cathode consists of a thin layer (300 nm) of CsI evaporated onto a plane segmented into pads (B8  8 mm2). The anode plane is made of gold plated tungsten wires, 20 mm of diameter, 4 mm pitch. The wires are soldered on a G-10 printed board with a precision of 0.1 mm and stretching tension of 50 g. A positive voltage around 2100 V is applied to the anode plane with cathodes grounded; the gas gain is B105. The cathode plane, opposite to the CsI photocathode, consists of 50 mm diameter wires, 2 mm pitch. Aluminum MWPC frames have been used in order to minimize outgassing into the chamber active volume. The gas tightness is ensured by soft O-rings placed in grooves in the chamber frames. 2.3. The readout system

Fig. 2. Detector prototype under testing.

with 0.8 ns. The fast component is due to the ‘‘cross over mechanism’’ [8] and produces about 1700 photons/MeV. Segmented BaF2 crystals with pixel sizes 3  3  20 mm2 have been built and successfully used. The average QE of TMAE for the scintillation light of BaF2 has been calculated to be /QES= 9.7%, and measured is 14%. The number of photoelectrons (p.e.) is dependent on crystal size and geometry and on other parameters of the readout system. For a realistic geometry this number is between 10 and 20 p.e./MeV [9,10]. In the CsI case, a lower /QES is obtained, and consequently fewer photoelectrons. Different numbers have been quoted, either 3.7 p.e./MeV [9] or 5–10 p.e./MeV [10]. 2.2. The photodetector A conventional 2 mm MWPC equipped with a CsI photocathode [4,5] will be employed to detect the photoelectrons created by the photoconversion of the UV photons generated in the BaF2 by gamma rays. The MWPC volume, enclosed between the CsI pad cathode and the scintillator, used as window, is flushed with pure methane at room temperature and pressure. The photo-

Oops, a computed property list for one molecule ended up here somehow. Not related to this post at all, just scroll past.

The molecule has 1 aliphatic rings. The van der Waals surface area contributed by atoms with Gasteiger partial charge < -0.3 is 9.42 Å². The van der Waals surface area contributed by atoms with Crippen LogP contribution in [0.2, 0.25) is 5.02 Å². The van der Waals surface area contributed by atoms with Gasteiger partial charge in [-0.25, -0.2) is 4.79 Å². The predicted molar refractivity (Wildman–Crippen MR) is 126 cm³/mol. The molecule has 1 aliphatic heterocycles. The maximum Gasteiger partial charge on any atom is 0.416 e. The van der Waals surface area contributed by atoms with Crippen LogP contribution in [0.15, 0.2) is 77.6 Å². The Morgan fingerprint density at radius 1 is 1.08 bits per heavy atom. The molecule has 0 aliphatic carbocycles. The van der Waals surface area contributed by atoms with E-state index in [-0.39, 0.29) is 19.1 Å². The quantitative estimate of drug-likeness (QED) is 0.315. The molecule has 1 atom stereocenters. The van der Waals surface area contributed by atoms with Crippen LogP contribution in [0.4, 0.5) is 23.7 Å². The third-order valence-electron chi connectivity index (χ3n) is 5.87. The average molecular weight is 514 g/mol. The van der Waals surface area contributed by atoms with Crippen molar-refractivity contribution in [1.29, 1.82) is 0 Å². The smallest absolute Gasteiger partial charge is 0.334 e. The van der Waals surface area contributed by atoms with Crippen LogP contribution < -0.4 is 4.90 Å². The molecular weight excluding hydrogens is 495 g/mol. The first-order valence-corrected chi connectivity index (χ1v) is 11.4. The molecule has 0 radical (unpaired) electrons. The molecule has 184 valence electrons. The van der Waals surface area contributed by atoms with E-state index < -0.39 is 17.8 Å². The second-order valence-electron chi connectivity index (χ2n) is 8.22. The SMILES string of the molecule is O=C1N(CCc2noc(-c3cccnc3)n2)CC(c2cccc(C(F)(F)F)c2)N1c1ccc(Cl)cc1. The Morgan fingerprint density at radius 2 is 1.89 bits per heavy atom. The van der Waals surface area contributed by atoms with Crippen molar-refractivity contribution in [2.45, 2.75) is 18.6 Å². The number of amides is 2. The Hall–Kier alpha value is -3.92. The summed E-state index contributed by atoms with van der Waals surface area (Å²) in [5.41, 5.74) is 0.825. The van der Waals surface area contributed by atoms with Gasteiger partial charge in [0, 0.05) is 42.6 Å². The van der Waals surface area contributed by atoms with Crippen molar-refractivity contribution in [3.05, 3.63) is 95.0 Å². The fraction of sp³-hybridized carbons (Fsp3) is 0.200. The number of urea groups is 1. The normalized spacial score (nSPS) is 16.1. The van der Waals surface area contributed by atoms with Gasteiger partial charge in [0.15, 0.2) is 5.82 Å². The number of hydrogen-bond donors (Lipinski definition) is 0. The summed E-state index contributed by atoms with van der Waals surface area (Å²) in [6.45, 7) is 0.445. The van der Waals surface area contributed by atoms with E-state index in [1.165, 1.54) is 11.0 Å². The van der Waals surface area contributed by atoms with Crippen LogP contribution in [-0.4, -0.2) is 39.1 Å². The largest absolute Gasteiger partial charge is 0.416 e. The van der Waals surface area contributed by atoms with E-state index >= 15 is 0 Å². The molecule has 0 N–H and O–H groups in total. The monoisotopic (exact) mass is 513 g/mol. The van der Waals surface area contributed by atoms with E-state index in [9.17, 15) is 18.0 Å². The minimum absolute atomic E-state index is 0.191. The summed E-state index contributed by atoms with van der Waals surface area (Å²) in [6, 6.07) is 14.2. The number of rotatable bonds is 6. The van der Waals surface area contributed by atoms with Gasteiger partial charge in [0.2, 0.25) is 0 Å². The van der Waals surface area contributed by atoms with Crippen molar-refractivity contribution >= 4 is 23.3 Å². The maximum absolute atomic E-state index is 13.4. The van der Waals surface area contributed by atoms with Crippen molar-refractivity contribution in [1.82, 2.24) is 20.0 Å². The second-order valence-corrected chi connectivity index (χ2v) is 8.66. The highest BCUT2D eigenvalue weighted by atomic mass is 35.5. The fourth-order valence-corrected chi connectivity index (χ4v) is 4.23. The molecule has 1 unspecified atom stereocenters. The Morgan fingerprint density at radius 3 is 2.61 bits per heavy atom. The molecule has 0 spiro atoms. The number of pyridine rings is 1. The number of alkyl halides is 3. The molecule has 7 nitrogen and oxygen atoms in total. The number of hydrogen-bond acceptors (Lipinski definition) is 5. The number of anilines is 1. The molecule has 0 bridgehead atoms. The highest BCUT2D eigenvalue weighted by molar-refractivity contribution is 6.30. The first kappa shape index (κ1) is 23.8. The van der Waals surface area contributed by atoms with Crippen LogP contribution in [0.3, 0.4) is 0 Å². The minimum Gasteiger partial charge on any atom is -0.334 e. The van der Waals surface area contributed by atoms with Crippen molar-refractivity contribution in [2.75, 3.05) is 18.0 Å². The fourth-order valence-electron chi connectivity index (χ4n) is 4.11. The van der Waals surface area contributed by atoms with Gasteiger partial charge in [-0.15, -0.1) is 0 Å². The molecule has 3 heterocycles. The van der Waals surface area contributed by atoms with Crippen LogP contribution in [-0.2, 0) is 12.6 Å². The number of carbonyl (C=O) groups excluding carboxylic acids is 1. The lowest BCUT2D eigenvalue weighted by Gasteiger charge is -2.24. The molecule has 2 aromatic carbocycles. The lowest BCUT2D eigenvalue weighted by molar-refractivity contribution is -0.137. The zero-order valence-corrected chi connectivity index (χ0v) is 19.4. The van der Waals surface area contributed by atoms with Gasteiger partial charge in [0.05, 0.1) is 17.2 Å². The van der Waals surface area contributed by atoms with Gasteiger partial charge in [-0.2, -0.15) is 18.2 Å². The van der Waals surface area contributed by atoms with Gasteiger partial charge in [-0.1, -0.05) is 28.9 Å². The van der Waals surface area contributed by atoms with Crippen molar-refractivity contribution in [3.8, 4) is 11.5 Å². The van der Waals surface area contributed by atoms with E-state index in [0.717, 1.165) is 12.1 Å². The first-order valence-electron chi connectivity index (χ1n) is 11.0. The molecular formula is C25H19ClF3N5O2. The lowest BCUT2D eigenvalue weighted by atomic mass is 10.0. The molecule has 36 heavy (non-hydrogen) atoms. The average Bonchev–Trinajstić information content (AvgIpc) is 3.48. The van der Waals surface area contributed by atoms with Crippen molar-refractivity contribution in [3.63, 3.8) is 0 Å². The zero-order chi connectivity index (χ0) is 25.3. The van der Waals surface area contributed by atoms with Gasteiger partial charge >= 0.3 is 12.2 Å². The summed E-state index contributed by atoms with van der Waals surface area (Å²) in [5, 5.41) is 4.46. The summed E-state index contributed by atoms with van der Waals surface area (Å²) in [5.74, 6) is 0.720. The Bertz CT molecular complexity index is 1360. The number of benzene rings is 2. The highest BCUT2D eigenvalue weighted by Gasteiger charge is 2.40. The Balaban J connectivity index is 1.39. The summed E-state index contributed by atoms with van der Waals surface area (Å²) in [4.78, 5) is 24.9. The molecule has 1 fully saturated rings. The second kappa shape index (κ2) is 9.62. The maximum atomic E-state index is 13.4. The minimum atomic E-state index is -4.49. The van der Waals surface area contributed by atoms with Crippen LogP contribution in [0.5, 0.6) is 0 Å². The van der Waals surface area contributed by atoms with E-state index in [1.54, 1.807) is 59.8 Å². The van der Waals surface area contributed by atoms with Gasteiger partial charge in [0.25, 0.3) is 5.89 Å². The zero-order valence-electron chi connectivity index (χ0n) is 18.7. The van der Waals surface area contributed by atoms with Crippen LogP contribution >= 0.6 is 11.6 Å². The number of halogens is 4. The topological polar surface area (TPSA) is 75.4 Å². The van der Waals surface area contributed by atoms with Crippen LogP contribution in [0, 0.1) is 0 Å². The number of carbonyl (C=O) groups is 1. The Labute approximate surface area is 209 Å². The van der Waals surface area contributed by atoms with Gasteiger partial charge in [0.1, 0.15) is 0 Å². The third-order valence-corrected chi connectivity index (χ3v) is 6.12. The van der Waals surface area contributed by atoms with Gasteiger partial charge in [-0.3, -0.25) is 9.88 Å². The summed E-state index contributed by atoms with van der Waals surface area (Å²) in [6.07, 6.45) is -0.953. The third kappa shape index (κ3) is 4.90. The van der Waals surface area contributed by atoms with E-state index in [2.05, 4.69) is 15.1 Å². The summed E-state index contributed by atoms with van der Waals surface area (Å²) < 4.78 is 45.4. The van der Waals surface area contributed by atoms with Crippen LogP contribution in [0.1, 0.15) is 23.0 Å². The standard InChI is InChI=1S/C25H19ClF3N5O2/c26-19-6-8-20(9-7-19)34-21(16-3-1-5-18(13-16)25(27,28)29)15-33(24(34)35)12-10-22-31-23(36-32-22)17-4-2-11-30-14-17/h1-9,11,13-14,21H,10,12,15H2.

The readout electronics consists of 192 channels read out by daisy-chained GASSIPLEX chips [11]. The readout is based on the V551 sequencer and V550 CRAMS 10 bit FADC. When a trigger is issued, the sequencer provides at the same time the clock pulse to all the FEE rows and the related convert phase shifted pulses to the ADC modules. The synchronized clock-convert pulses allow each analogue channel to be correctly converted and stored. In our prototype, the trigger is given by the anode wire signal. We are also exploring the possibility of using a readout system based on the Vicking chips, commercially available from IDEAS [12]. 2.4. The evaporation system The dedicated evaporation system built and previously used for RICH detector photocathodes, extensively described elsewhere [6], can be used. It consists of a cylindrical stainless-steel vessel (approximately 110 cm high, 120 cm in diameter) equipped with 4 crucibles containing an amount of CsI powder sufficient to create a B300 nm of deposition, whose thickness is measured by a quartz oscillator. The prepolished pad plane (a printed circuit with 3 layers of metals, copper, nichel, and gold), glued on the vetronite substrate, is housed in a vacuum chamber (10 7 Torr) and heated at 50 C. The locations of the crucibles with


F. Garibaldi et al. / Nuclear Instruments and Methods in Physics Research A 525 (2004) 263–267

respect to the photocathode are optimized to ensure a maximum variation in the deposited layer of 10%. The CsI powder evaporates at a temperature of B500 C and a layer of B300 nm is achieved after 150 s. Since H2O vapour severely affects the performance of the CsI layer, the assembling of the pad planes in the detector structure is always performed in argon atmosphere. An on-line QE measurement has been built and successfully used for the construction of RICH photodetectors [6].